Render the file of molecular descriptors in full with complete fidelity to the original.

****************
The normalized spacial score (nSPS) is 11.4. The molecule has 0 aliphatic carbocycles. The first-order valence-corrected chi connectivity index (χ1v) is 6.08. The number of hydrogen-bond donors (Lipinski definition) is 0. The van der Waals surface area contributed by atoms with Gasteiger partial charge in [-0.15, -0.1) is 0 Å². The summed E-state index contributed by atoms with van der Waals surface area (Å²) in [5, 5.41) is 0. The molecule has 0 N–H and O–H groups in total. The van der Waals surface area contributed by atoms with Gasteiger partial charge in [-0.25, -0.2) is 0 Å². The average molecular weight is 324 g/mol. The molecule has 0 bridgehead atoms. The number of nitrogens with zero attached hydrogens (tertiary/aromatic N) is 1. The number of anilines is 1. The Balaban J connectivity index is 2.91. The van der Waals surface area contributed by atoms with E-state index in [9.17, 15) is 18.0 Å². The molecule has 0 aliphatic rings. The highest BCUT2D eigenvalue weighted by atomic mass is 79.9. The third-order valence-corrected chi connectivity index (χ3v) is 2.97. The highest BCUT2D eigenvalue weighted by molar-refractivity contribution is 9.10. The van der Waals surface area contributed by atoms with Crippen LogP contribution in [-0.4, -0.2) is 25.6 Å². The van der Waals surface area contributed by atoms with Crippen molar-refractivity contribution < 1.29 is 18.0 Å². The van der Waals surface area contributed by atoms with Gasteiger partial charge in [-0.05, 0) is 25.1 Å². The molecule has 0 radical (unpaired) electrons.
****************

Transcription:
The normalized spacial score (nSPS) is 11.4. The molecule has 0 aliphatic carbocycles. The first-order valence-corrected chi connectivity index (χ1v) is 6.08. The number of hydrogen-bond donors (Lipinski definition) is 0. The van der Waals surface area contributed by atoms with Gasteiger partial charge in [-0.15, -0.1) is 0 Å². The summed E-state index contributed by atoms with van der Waals surface area (Å²) in [5, 5.41) is 0. The molecule has 0 N–H and O–H groups in total. The van der Waals surface area contributed by atoms with Gasteiger partial charge in [-0.25, -0.2) is 0 Å². The average molecular weight is 324 g/mol. The molecule has 0 bridgehead atoms. The number of nitrogens with zero attached hydrogens (tertiary/aromatic N) is 1. The number of anilines is 1. The Balaban J connectivity index is 2.91. The van der Waals surface area contributed by atoms with E-state index in [9.17, 15) is 18.0 Å². The molecule has 0 aliphatic rings. The highest BCUT2D eigenvalue weighted by atomic mass is 79.9. The third-order valence-corrected chi connectivity index (χ3v) is 2.97. The highest BCUT2D eigenvalue weighted by molar-refractivity contribution is 9.10. The van der Waals surface area contributed by atoms with Crippen LogP contribution in [-0.4, -0.2) is 25.6 Å². The van der Waals surface area contributed by atoms with Crippen molar-refractivity contribution < 1.29 is 18.0 Å². The van der Waals surface area contributed by atoms with Gasteiger partial charge in [-0.05, 0) is 25.1 Å². The molecule has 0 radical (unpaired) electrons.